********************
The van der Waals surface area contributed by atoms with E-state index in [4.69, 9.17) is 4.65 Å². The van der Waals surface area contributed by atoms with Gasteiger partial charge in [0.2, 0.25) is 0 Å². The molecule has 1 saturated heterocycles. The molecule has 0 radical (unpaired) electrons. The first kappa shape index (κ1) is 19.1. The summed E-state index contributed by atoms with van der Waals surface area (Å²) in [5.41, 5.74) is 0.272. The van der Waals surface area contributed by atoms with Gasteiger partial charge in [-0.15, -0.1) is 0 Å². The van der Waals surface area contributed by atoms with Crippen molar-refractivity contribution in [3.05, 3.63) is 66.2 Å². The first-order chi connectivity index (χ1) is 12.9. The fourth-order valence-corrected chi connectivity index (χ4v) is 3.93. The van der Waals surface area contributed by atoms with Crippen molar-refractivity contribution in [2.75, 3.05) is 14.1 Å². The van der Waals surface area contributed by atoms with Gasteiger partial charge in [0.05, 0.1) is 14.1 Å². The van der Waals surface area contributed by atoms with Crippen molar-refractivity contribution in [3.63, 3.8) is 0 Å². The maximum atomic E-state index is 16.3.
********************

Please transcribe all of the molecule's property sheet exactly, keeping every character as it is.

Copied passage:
The van der Waals surface area contributed by atoms with E-state index in [4.69, 9.17) is 4.65 Å². The van der Waals surface area contributed by atoms with Gasteiger partial charge in [0.2, 0.25) is 0 Å². The molecule has 1 saturated heterocycles. The molecule has 0 radical (unpaired) electrons. The first kappa shape index (κ1) is 19.1. The summed E-state index contributed by atoms with van der Waals surface area (Å²) in [5.41, 5.74) is 0.272. The van der Waals surface area contributed by atoms with Gasteiger partial charge in [-0.15, -0.1) is 0 Å². The van der Waals surface area contributed by atoms with Crippen molar-refractivity contribution in [3.05, 3.63) is 66.2 Å². The first-order chi connectivity index (χ1) is 12.9. The fourth-order valence-corrected chi connectivity index (χ4v) is 3.93. The van der Waals surface area contributed by atoms with Crippen molar-refractivity contribution in [2.75, 3.05) is 14.1 Å². The van der Waals surface area contributed by atoms with Gasteiger partial charge in [0.05, 0.1) is 14.1 Å². The van der Waals surface area contributed by atoms with Crippen molar-refractivity contribution in [3.63, 3.8) is 0 Å². The maximum atomic E-state index is 16.3.